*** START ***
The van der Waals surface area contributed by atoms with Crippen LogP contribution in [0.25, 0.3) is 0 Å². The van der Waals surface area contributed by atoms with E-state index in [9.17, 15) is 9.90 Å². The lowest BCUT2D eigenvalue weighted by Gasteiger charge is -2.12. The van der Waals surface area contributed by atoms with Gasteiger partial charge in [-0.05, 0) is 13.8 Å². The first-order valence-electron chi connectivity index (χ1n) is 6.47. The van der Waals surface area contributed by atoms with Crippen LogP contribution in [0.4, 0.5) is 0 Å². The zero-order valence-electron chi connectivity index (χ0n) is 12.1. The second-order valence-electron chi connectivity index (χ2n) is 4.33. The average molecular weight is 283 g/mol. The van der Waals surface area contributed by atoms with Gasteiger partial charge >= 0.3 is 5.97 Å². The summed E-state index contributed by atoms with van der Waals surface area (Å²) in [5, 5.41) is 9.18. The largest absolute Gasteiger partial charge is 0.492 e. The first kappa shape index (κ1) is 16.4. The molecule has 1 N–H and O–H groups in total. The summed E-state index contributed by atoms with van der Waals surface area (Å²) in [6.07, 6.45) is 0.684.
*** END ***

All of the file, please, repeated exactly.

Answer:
The van der Waals surface area contributed by atoms with Crippen LogP contribution in [0.25, 0.3) is 0 Å². The van der Waals surface area contributed by atoms with E-state index in [9.17, 15) is 9.90 Å². The lowest BCUT2D eigenvalue weighted by Gasteiger charge is -2.12. The van der Waals surface area contributed by atoms with Gasteiger partial charge in [-0.05, 0) is 13.8 Å². The first-order valence-electron chi connectivity index (χ1n) is 6.47. The van der Waals surface area contributed by atoms with Crippen LogP contribution in [0.4, 0.5) is 0 Å². The zero-order valence-electron chi connectivity index (χ0n) is 12.1. The second-order valence-electron chi connectivity index (χ2n) is 4.33. The average molecular weight is 283 g/mol. The van der Waals surface area contributed by atoms with Gasteiger partial charge >= 0.3 is 5.97 Å². The summed E-state index contributed by atoms with van der Waals surface area (Å²) in [5, 5.41) is 9.18. The largest absolute Gasteiger partial charge is 0.492 e. The first kappa shape index (κ1) is 16.4. The molecule has 1 N–H and O–H groups in total. The summed E-state index contributed by atoms with van der Waals surface area (Å²) in [6.07, 6.45) is 0.684.